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An Introduction to Micromessaging

An Introduction to Micromessaging. The Office of Career Readiness NJ Department of Education. Micromessaging – Do Now. Activity: Upon entering the workshop, read the following and write down messages that you receive from this advertisement.

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An Introduction to Micromessaging

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  1. An Introduction to Micromessaging The Office of Career Readiness NJ Department of Education

  2. Micromessaging – Do Now Activity: Upon entering the workshop, read the following and write down messages that you receive from this advertisement. “With the Arduino*, Now Even Your Mom Can Program.” Activity: Now rewrite the advertisement and share your response with the group. *Electronics platform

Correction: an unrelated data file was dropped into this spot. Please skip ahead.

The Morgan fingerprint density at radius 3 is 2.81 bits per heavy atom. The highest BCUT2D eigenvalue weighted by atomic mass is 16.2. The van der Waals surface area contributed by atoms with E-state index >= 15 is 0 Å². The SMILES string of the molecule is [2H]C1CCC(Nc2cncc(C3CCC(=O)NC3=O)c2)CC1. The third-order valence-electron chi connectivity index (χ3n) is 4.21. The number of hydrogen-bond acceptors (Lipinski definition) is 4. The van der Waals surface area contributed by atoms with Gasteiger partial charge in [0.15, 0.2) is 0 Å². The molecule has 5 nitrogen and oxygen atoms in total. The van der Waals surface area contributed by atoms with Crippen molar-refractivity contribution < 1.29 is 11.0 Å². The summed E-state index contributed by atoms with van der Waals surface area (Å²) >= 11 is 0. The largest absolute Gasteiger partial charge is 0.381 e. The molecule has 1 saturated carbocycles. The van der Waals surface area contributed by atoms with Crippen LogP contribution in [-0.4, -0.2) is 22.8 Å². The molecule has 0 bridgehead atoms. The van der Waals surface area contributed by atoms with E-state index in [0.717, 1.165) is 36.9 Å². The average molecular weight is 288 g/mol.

3. Micromessaging – Do Now Later that day: October 27, 2011 Dear Members and Readers, Please accept our sincere apologies for the headline in today's Tech Alert: "With the Arduino, Now Even Your Mom Can Program." The actual title of the article is "The Making of Arduino."  IEEE Spectrum Activity: Compare/contrast your advertisement rewrite to the magazine apology.

  4. Presentation Goals By the end of the workshop participants will be able to: • Define micromessages, micro-affirmations, and micro-inequities • Describe the key elements of micromessaging • Assess the impact of micromessaging in schools • Develop a plan to intentionally employ positive micromessages in your classrooms.